Linda C Brigham

Linda C Brigham is Associate Professor and Department Head in the Department of English at Kansas State University. She is a frequent contributor to ebr.

The Interface As A Form Of Artificial Life


In response to Bill Wilson’s provocation (about not “getting through” to a younger audience), Linda Brigham introduces a cognitive perspective and closes with a metaphor from music - eventually the design-governing metaphor for the site design.

How Are We Going To Kill Information?


Responding to the potential for having “all of ebr current” and even viewable on a single screen, Brigham wonders if it might not be better to kill off content. Brigham’s model is the Blair Witch project.

Feeding the Global Spider


Linda Brigham sees Zygmunt Bauman’s Globalization: The Human Consequences as a provocative introduction to our current environmental and economic predicament.

Further Notes From the Prison-House of Language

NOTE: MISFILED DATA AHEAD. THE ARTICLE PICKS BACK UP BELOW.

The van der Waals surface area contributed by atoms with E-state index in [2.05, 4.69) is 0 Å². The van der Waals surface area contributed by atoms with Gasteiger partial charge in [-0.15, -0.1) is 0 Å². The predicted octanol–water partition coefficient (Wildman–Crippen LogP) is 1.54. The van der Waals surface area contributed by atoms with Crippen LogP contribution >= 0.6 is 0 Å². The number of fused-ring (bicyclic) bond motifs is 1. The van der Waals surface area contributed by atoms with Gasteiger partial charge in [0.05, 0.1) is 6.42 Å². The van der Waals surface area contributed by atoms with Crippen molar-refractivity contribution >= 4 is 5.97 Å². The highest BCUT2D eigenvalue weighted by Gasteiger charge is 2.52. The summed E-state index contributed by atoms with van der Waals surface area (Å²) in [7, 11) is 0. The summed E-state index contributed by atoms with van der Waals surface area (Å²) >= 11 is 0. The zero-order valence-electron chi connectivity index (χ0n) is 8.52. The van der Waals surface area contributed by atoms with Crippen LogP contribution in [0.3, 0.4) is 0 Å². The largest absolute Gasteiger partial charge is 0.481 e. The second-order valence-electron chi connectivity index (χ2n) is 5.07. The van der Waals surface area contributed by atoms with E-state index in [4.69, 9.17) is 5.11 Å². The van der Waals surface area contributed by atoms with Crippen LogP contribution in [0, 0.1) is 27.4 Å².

Linda Brigham works through Embodying Technesis by Mark Hansen.

Taking It IS Dishing It Out: The Late Modern Logic of Fight Club


Linda Brigham breaks the first rule of Fight Club and talks about what the movie industry keeps secret - not male masochism, anti-corporate terrorism, self-help, or even heterosexual anxiety, but how best to deliver a commodity that doesn’t act like one.

Are We Posthuman Yet?


Linda Brigham reads How We Became Posthuman the way Katherine Hayles reads novels: as a story that resists both linearity and the analytical ardor of attempts at humanist ordering.

Hollywood Nomadology?


Linda Brigham offers a Deleuzean take on Independence Day.

Cyberinthian Ways


Linda Brigham hypercontextualizes contemporary philosophy.

Academia, Inc.


Linda Brigham reviews Incorporations, the most recent collection from Zone Books.

Observing the Observers of Systems and Environments


Linda Brigham reviews the Spring and Fall 1995 issues of Cultural Critique.

Networking the Multitude


Linda C Brigham complicates Hardt and Negri’s case for network resistance.

Do Androids Dream of Electric Mothers?


Linda Brigham reviews Katherine Hayles’ My Mother was a Computer: Digital Subjects and Literary Texts.